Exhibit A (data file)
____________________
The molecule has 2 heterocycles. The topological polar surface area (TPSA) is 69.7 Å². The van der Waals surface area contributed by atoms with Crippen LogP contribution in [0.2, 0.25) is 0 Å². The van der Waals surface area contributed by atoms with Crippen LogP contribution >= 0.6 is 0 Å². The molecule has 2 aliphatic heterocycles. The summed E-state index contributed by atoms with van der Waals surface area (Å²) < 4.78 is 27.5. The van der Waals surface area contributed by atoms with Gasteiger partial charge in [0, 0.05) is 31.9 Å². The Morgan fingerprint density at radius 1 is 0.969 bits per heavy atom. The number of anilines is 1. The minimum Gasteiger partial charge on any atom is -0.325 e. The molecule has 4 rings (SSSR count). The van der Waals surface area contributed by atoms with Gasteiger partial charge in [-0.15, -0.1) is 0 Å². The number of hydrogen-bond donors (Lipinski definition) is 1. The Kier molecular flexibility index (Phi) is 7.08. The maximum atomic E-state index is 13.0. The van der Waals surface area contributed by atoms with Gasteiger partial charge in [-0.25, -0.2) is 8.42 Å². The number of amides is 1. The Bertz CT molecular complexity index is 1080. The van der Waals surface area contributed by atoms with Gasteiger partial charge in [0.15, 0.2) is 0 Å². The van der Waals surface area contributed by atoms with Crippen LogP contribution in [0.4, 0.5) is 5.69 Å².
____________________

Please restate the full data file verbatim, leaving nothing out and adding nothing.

The molecule has 2 heterocycles. The topological polar surface area (TPSA) is 69.7 Å². The van der Waals surface area contributed by atoms with Crippen LogP contribution in [0.2, 0.25) is 0 Å². The van der Waals surface area contributed by atoms with Crippen LogP contribution >= 0.6 is 0 Å². The molecule has 2 aliphatic heterocycles. The summed E-state index contributed by atoms with van der Waals surface area (Å²) < 4.78 is 27.5. The van der Waals surface area contributed by atoms with Gasteiger partial charge in [0, 0.05) is 31.9 Å². The Morgan fingerprint density at radius 1 is 0.969 bits per heavy atom. The number of anilines is 1. The minimum Gasteiger partial charge on any atom is -0.325 e. The molecule has 4 rings (SSSR count). The van der Waals surface area contributed by atoms with Gasteiger partial charge in [-0.15, -0.1) is 0 Å². The number of hydrogen-bond donors (Lipinski definition) is 1. The Kier molecular flexibility index (Phi) is 7.08. The maximum atomic E-state index is 13.0. The van der Waals surface area contributed by atoms with Gasteiger partial charge in [-0.25, -0.2) is 8.42 Å². The number of amides is 1. The Bertz CT molecular complexity index is 1080. The van der Waals surface area contributed by atoms with Gasteiger partial charge in [0.15, 0.2) is 0 Å². The van der Waals surface area contributed by atoms with Crippen LogP contribution in [0.4, 0.5) is 5.69 Å².